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String Methods
Joining Strings

Now that you’ve learned to break strings apart using .split(), let’s learn to put them back together using .join(). .join() is essentially the opposite of .split(), it joins a list of strings together with a given delimiter. The syntax of .join() is:

'delimiter'.join(list_you_want_to_join)

Now this may seem a little weird, because with .split() the argument was the delimiter, but now the argument is the list. This is because join is still a string method, which means it has to act on a string. The string .join() acts on is the delimiter you want to join with, therefore the list you want to join has to be the argument.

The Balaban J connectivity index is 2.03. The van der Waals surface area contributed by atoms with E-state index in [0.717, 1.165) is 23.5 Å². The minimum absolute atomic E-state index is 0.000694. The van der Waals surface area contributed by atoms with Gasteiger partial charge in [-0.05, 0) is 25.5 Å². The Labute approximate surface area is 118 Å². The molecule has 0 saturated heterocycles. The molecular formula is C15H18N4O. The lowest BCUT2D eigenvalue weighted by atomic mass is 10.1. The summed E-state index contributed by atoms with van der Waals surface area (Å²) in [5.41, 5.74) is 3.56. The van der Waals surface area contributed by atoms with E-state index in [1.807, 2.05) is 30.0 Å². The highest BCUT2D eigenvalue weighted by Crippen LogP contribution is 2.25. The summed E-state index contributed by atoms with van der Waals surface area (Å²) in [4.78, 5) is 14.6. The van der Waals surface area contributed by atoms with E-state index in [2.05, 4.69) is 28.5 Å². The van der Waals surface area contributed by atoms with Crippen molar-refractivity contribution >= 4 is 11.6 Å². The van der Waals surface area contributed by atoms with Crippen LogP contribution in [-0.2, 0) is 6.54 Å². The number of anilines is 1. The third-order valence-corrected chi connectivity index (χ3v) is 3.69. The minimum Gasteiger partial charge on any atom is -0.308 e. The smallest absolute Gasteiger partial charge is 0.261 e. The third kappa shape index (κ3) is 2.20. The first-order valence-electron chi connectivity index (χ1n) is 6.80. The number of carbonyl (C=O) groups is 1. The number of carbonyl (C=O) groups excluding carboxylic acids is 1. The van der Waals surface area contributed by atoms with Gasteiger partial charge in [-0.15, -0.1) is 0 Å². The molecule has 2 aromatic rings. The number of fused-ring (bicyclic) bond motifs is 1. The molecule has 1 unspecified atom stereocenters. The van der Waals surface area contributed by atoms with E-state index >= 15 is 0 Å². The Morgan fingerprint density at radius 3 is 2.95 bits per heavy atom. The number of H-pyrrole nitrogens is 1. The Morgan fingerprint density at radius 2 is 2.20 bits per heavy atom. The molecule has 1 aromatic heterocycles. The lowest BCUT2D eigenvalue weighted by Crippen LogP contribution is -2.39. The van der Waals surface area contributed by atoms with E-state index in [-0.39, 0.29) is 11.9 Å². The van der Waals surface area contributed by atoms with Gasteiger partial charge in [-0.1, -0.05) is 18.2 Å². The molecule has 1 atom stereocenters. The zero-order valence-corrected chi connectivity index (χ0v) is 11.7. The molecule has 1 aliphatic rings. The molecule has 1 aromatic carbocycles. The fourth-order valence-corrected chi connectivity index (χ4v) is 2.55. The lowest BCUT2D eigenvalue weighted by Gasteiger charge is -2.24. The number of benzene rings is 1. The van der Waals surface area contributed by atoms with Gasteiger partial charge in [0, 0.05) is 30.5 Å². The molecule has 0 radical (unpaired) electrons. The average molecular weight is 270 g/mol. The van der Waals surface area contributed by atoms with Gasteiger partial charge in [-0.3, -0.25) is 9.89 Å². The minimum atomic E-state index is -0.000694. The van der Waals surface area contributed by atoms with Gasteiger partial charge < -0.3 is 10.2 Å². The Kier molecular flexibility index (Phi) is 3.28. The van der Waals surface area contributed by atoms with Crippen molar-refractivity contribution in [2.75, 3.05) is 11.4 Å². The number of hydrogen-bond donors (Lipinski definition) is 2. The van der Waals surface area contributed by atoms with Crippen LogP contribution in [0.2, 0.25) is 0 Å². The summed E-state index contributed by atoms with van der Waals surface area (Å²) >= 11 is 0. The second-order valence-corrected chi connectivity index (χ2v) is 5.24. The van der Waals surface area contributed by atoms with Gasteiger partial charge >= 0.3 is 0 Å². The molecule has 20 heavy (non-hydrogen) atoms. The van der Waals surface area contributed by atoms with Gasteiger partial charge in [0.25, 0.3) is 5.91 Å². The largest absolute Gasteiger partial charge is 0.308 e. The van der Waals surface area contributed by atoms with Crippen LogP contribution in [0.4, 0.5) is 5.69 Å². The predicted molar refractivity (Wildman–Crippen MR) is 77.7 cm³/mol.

This can be a bit confusing, so let’s take a look at an example.

my_munequita = ['My', 'Spanish', 'Harlem', 'Mona', 'Lisa'] print(' '.join(my_munequita)) # => 'My Spanish Harlem Mona Lisa'

We take the list of strings, my_munequita, and we joined it together with our delimiter, ' ', which is a space. The space is important if you are trying to build a sentence from words, otherwise, we would have ended up with:

print(''.join(my_munequita)) # => 'MySpanishHarlemMonaLisa'

Instructions

1.

You’ve been provided with a list of words from the first line of Jean Toomer’s poem Reapers.

Use .join() to combine these words into a sentence and save that sentence as the string reapers_line_one.

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